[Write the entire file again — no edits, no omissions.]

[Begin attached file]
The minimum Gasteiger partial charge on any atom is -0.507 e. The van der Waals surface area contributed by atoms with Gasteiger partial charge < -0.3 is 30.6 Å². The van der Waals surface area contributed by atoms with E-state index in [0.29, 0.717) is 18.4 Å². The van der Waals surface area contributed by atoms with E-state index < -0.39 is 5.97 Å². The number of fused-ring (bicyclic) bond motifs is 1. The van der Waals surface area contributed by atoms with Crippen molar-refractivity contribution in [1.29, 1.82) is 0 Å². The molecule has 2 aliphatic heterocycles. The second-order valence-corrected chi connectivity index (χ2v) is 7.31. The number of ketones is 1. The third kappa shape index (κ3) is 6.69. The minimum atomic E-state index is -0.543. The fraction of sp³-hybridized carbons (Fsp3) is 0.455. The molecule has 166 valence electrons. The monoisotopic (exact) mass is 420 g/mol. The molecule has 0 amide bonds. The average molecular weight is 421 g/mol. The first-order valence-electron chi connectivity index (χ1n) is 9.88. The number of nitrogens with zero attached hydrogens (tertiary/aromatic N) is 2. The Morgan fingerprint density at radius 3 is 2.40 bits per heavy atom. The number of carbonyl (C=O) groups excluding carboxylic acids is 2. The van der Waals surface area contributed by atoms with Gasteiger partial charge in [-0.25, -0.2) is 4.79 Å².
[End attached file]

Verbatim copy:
The minimum Gasteiger partial charge on any atom is -0.507 e. The van der Waals surface area contributed by atoms with Gasteiger partial charge < -0.3 is 30.6 Å². The van der Waals surface area contributed by atoms with E-state index in [0.29, 0.717) is 18.4 Å². The van der Waals surface area contributed by atoms with E-state index < -0.39 is 5.97 Å². The number of fused-ring (bicyclic) bond motifs is 1. The van der Waals surface area contributed by atoms with Crippen molar-refractivity contribution in [1.29, 1.82) is 0 Å². The molecule has 2 aliphatic heterocycles. The second-order valence-corrected chi connectivity index (χ2v) is 7.31. The number of ketones is 1. The third kappa shape index (κ3) is 6.69. The minimum atomic E-state index is -0.543. The fraction of sp³-hybridized carbons (Fsp3) is 0.455. The molecule has 166 valence electrons. The monoisotopic (exact) mass is 420 g/mol. The molecule has 0 amide bonds. The average molecular weight is 421 g/mol. The first-order valence-electron chi connectivity index (χ1n) is 9.88. The number of nitrogens with zero attached hydrogens (tertiary/aromatic N) is 2. The Morgan fingerprint density at radius 3 is 2.40 bits per heavy atom. The number of carbonyl (C=O) groups excluding carboxylic acids is 2. The van der Waals surface area contributed by atoms with Gasteiger partial charge in [-0.25, -0.2) is 4.79 Å².